|Species|| T. horridus|
Triceratops was large, up to 26 feet long, with an estimated weight up to 6 tons. The forelimbs were shorter than the hindlimbs, yet current measurements indicate Triceratops was able to trot and charge much like a modern rhinoceros despite its bulk. The skull was nearly a third of the entire animal's length, and bore three horns - one over each eye and a smaller one on its snout. A frill of solid bone extended from the back of the skull over the animal's neck, giving some protection for that area from predators, as well as serving as an anchor for powerful neck muscles.
The mouth was beaked at the fore, leading scientists to speculate that it fed by "nipping" vegetation rather than grazing; the food was then ground down by a battery of simple, yet effective, cheek teeth. They were assumed to have been browsers of low-lying plants, and judging from fossilized tracks they roamed in small herds.
The first specimen of Triceratops was found in 1887 near Denver, Colorado and sent to Othniel Charles Marsh, one of America's leading paleontologists at that time. Assuming it was a mammal rather than a reptile, the remains - which consisted only of a pair of brow horns - was given the name Bison alticornis. It would only take a few short years and several more specimens before Marsh was convinced he had a new ceratopsian dinosaur, giving it the familiar name known today.
- Genus Triceratops
- Triceratops horridus
- Triceratops prorsus
Paleontologists once believed there were several species of Triceratops, judging from the large number of fossil remains, but it is now thought that there were just two, T. horridus and the larger T. prorsus; the remaining eight animals considered as subspecies or dubious due to being incomplete.
There has been a recent claim that Triceratops may not have existed at all. According to the Journal of Vertebrate Paleontology, Triceratops may have been an animal known as Torosaurus, but at a much younger growth stage. Scientists theorize that Triceratops - like all reptiles - continued to grow with age; this growth included changes to the frill which - according to the theory - changed from the deeply-curved solid bone of Tricertops into the "straight-backed" frill of Torosaurus, a change of which also involved a loss of bone (the fenestræ, or "windows" in the frill) as a result. According to Dr. Jack Horner, this process involved "metaplastic" bone which caused a change in the shape of the skull as the animal aged, i.e. the backward pointing horns of a baby Triceratops turning into the forward pointing horns of an adult.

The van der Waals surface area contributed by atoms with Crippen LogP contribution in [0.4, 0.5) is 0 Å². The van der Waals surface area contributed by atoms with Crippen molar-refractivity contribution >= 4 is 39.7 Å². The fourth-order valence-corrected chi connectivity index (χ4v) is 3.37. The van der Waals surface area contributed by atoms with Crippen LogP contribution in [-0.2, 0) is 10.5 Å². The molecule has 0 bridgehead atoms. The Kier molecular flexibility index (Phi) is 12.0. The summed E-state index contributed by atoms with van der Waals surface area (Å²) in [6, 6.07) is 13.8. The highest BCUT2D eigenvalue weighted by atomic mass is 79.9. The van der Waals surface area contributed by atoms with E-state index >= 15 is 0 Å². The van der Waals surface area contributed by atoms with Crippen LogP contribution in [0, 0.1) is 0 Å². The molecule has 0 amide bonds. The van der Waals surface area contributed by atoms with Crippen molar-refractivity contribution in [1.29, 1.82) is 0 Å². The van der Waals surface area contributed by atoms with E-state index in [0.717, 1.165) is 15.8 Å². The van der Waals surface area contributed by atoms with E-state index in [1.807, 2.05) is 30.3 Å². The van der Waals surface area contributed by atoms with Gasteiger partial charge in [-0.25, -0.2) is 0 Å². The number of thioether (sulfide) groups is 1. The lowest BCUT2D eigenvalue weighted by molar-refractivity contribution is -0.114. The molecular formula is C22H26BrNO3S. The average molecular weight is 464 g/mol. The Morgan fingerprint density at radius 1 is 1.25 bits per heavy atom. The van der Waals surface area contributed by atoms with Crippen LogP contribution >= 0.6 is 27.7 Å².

According to evolution, they are descended from Psittacosaurus, a small bipedal ornithopod whose remains were found in central Asia, and from there the ceratopsian line migrated to North America. Triceratops has been considered the last of the line, existing just before the end of the Cretaceous period.
Creationists hold that Triceratops, along with other dinosaurs, were created during the sixth day of creation week, and did not survive the post-flood world. In support of the great flood catastrophe, all known Triceratops fossils - including their trackways - were found in sedimentary (water-laid) rock.
Mark H. Armitage and Kevin Anderson had written a peer-reviewed paper which was published in the July, 2013 scientific journal Acta Histochemica about their discovery of a Triceratops horn in the Hell Creek formation of Montana, and specifically soft tissue within the horn which was found after using an electron microscope. Never explained within the publication was the suggestion that the soft tissue came from an animal which died far less than the 65 million years alluded by evolution; in fact, when a minor question was made to a student - Armitage worked at California State University, Northridge as a microscope technician - Armitage was promptly fired due to "his creationist beliefs". Armitage has since filed a religious/wrongful termination lawsuit against the university.
- Liddell, H.G., and R. Scott. Greek-English Lexicon, Abridged Edition. Oxford University Press, Oxford, United Kingdom, 1980
- The Complete Book of Dinosaurs, by Dougal Dixon, Anness Publishing, 2006